Thursday, December 24, 2009

Peters Mountain

My visit home for the holidays included a lovely walk in the woods with my dad. We set out this afternoon to hike up the snowy north face of Peters Mountain, which cradles the mighty Susquehanna and provides glimpses of the rolling Pennsylvania countryside and busy transportation routes that hug the shores of the river. The few miles that we hiked were icy and spectacular, and the peak of Peters was abuzz with avian activity. We saw numerous Eastern Bluebirds, Chickadees, and even a lone Hairy Woodpecker—all unexpected rewards for reaching the top.

The Susquehanna
BBBFB at home in the hills
View from the south face
Up with the birds
Blending in

This stretch of trail, which I've ascended only once before, is part of the great Appalachian Trail. The AT is a fixture of wonderment for me, as I've long dreamt of trading the stability of a day job and cozy house for costly hiking gear and nights spent with strangers in the trail's famed lean-tos. The romance of walking from Maine to Georgia is a real draw, making it easy to overlook the tales of agony and burden on the trail told by both friends and writers. I credit Bill Bryson with nearly extinguishing my fire for hiking the AT. I'm certain that just one more read of his adventures on the trail would keep me at home for eternity. At least I can always return to Peters Mountain.

Saturday, December 5, 2009


I have been anticipating the New England winter for weeks and this afternoon brought the season's first snow. It began lightly, so lightly that it would have gone unnoticed were it not for Liz stepping out to empty the kitchen compost. I joined her in the backyard to see for myself; the soft, white specs—barely visible—floated from a distant, nebulous origin. Up to this point, Texas has gotten more snow than southern New Hampshire. As we basked in the powdery fluff, I was overwhelmed with a combination of joy and relief, and for a short moment I was able to forget the unseasonably warm 50- and 60-degree weather of the week gone by.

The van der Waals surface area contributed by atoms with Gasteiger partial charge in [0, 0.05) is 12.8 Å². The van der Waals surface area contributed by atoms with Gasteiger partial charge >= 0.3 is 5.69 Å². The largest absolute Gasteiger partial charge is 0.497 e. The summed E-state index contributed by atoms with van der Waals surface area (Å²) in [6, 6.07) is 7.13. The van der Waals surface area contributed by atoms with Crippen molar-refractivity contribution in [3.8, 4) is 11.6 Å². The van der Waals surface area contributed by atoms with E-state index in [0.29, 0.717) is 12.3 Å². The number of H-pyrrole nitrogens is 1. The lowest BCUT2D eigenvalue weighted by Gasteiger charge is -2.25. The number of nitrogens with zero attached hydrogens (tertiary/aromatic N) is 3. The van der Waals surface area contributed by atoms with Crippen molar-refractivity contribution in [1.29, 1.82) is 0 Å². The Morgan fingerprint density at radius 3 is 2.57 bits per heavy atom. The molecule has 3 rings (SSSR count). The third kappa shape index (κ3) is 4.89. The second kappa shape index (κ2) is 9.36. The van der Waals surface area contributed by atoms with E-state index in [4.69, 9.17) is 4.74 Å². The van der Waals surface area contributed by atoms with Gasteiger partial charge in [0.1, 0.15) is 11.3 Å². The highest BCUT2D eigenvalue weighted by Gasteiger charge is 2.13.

It astounds me that skeptics of global climate change exist. I cannot imagine what ignorance is needed to believe that spring-like December days in Vermont and simultaneous snow showers in Texas are not a sign of what's to come. Senator James Inhofe leaves for Copenhagen in a few days to crash the climate convention. I can think of no better way to let the world know that you are a brain-dead tool.

One thing that Vermont and Texas naturally have in common is plenty of sunshine during the wintertime. This is a welcomed change from Pittsburgh winters, where snow is invariably accompanied by endless overcast, murky days, and where freshly fallen snow quickly turns to shade of brown and gray slush. That being said, Liz and I look forward to trying out some winter sports. We've been shopping for snowshoes and keeping an eye our for used cross-country skis.

Here are some photos of the gorgeous, sunny, snowy day in Walpole:

Back yard garden
View from the kitchen
Pasture blanketed in snow

Sunday, November 29, 2009

Fall Mountain, Take II

Sunday was absolutely gorgeous, so we seized the opportunity for a second hike up Fall Mountain—this time with friends who knew where to go. It was easy to accept their invitation, given all of the heavy, rich foods we'd been eating. The five of us ascended with laughter and lively conversation, making it seem less like exercise and more like an outdoor, roving party. And the view! Well, here, see for yourself:

Bellows Falls
Connecticut River Valley
Charming Vermont
Can you guess which one of us might be crazy?